When I lived in the mountains of San Diego nine years ago, we had no town, no television, no internet. After the sun went down, so did most of our activity options (except star gazing, which was "out of this world"). So for most of the year we lived out in the wilds, I took to going to bed early and getting up when the skies lightened just enough to silhouette the rock and agave covered hillsides. I'd slip into jeans and t-shirt and head straight to the gardens,where I'd putter for hours until the sky was bright and the earth started to reflect back the daily desert temperature heat.
And let's not forget that decade plus of early mornings spent waking to the buzz of the alarm clock, dragging reluctant kids from their beds (except Joshua, the aberrant early riser of the bunch), tossing breakfast on the table, searching for lost backpacks and permission slips, before grabbing up a baby and dashing out the door in time to get four elementary aged children to three different schools in two different directions all before the bells rang. Does this seem somewhat rat-in-a-maze Pavlovian to you? Yeah, me too. Okay, let's go ahead and forget those years.
Even in recent years, camping or traveling has me up early, certain there won't be enough hours in the day without an early start to things. I'm the one flipping on hotel lights or banging around the campsite trying to get the campstove lit, while the rest of the family groan and roll deeper into their bedspreads or sleeping bags.
There are some advantages to being up early again. I'm up before the family. Actually I've always been up before the family, just now I'm up practically half a day before them. This gives me time to read my e-mail, take a shower without waiting in line, think through and plan what I want to do for the day. (Of course this doesn't guarantee I'll actually get to follow my plan. Once everyone else is up, all bets are off.) I've discovered there are garden and quilting shows on TV in the morning, which leads me to believe that other people might have actually been getting up early to watch them for years. I've got more hours in the day to do things like hang laundry before the sun sets again and run errands before the stores are about to close. I'm on a "normal" schedule that matches other "normal" people's schedules for eating, phone calls, making appointments. It's like traveling to a new country, seeing new cultural sites and activities, complete with jet lag but without the cost of plane tickets or the trouble of getting a passport.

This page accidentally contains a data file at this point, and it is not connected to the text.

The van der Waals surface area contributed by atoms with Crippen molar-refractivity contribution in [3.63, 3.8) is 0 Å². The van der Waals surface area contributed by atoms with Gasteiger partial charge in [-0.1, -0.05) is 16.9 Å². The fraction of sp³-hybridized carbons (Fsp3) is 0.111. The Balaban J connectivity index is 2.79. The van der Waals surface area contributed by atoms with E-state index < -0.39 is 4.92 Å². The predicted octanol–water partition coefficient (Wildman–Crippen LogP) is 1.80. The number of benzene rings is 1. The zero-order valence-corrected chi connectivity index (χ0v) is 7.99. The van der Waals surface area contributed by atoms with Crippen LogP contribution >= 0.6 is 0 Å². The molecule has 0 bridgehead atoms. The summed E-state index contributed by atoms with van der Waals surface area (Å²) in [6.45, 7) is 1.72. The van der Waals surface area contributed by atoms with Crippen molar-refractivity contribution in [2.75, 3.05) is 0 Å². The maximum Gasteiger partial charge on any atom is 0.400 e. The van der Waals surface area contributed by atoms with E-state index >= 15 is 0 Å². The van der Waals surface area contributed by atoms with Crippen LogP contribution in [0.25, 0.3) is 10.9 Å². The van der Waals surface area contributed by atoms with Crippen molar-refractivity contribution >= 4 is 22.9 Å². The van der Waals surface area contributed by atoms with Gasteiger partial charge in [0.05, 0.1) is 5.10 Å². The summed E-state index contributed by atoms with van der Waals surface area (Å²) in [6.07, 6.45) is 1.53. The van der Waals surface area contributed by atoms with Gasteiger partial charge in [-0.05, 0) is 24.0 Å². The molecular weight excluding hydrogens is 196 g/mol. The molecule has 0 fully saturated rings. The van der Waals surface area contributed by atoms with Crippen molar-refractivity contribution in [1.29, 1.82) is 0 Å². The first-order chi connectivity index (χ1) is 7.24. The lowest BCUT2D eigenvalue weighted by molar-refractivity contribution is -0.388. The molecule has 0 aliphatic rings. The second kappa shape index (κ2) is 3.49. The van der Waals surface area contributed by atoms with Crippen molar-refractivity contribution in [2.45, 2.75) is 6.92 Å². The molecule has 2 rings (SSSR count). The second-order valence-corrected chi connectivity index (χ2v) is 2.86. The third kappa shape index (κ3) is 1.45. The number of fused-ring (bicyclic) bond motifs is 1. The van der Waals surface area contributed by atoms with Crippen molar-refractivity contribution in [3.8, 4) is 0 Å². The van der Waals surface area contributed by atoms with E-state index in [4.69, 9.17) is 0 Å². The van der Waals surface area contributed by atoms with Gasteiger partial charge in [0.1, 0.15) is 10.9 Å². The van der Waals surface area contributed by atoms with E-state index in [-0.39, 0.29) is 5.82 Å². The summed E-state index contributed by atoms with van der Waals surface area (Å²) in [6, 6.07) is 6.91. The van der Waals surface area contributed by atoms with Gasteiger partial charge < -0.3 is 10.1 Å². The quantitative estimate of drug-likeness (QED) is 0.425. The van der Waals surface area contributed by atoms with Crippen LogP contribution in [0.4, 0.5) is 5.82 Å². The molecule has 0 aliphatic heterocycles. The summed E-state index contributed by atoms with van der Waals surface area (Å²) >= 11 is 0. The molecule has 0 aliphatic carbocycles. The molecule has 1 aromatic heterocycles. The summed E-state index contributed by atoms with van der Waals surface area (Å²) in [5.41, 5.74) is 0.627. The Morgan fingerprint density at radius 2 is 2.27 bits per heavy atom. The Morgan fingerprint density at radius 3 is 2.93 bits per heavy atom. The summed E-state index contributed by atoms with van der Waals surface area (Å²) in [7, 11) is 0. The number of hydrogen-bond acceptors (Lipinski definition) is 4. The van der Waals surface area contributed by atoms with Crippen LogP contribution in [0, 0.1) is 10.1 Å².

Of course the main disadvantage is that I'm not on the same schedule as the rest of my family. Hubby still works nights. The kids are still teenagers, which means they are still allergic to early morning air not not filtered through their bedcovers. In the mornings I can't use my sewing machine, which is in Kim's room. I can't grab a passing family member and ask for help with a chore. I can't listen to loud music or start a project that would make too much noise. And I don't get to sleep in bed with my husband for more then an hour or two each night, er, morning. And just because now I'm ready to climb into bed before the evening news shows begin their nightly soundbites, it doesn't mean the rest of the household is ready to retire then. Even though I'm now up with the birdies, I'm still required to keep up with the night owls. Lack of sleep is what is making this whole sudden schedule shift less then fun.
Hopefully this is a temporary situation. In a month, hubby is going to be able to bid for a day or swing shift position after a decade of working nights. I'm not even gonna attempt to get two teenagers to go to bed early through a summer, but next year William will be forced to assume a normal life when he tries public school for the very first time. So it's only a matter of time before my life would have turned topsy turvy anyhow. (or would that be turvy topsy?) I'm trying not to begrudge having to get a jumpstart on those changes before the rest of the family is forced to join me. Except Rosie, who like any young child, now that she's got me up, dressed, and awake, has crawled back to bed for a nap.